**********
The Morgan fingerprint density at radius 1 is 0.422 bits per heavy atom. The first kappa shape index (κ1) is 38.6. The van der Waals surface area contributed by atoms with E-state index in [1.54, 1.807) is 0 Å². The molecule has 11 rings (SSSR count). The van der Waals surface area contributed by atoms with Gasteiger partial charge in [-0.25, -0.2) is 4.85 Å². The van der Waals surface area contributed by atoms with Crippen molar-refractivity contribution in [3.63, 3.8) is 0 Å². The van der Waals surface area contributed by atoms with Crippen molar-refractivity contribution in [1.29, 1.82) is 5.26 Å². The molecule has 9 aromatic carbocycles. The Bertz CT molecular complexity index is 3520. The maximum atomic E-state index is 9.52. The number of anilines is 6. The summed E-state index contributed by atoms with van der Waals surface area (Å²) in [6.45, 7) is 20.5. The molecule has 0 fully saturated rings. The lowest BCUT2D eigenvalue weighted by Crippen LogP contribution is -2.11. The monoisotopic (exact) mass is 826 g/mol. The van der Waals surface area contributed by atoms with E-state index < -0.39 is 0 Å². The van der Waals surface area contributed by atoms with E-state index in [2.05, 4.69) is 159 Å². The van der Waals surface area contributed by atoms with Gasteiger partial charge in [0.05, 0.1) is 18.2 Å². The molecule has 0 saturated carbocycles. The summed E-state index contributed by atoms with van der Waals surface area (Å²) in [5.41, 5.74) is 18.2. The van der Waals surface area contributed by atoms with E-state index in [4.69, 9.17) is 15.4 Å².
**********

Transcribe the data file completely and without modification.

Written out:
The Morgan fingerprint density at radius 1 is 0.422 bits per heavy atom. The first kappa shape index (κ1) is 38.6. The van der Waals surface area contributed by atoms with E-state index in [1.54, 1.807) is 0 Å². The molecule has 11 rings (SSSR count). The van der Waals surface area contributed by atoms with Gasteiger partial charge in [-0.25, -0.2) is 4.85 Å². The van der Waals surface area contributed by atoms with Crippen molar-refractivity contribution in [3.63, 3.8) is 0 Å². The van der Waals surface area contributed by atoms with Crippen molar-refractivity contribution in [1.29, 1.82) is 5.26 Å². The molecule has 9 aromatic carbocycles. The Bertz CT molecular complexity index is 3520. The maximum atomic E-state index is 9.52. The number of anilines is 6. The summed E-state index contributed by atoms with van der Waals surface area (Å²) in [6.45, 7) is 20.5. The molecule has 0 fully saturated rings. The lowest BCUT2D eigenvalue weighted by Crippen LogP contribution is -2.11. The monoisotopic (exact) mass is 826 g/mol. The van der Waals surface area contributed by atoms with E-state index < -0.39 is 0 Å². The van der Waals surface area contributed by atoms with E-state index in [2.05, 4.69) is 159 Å². The van der Waals surface area contributed by atoms with Gasteiger partial charge in [0.05, 0.1) is 18.2 Å². The molecule has 0 saturated carbocycles. The summed E-state index contributed by atoms with van der Waals surface area (Å²) in [5.41, 5.74) is 18.2. The van der Waals surface area contributed by atoms with E-state index in [4.69, 9.17) is 15.4 Å².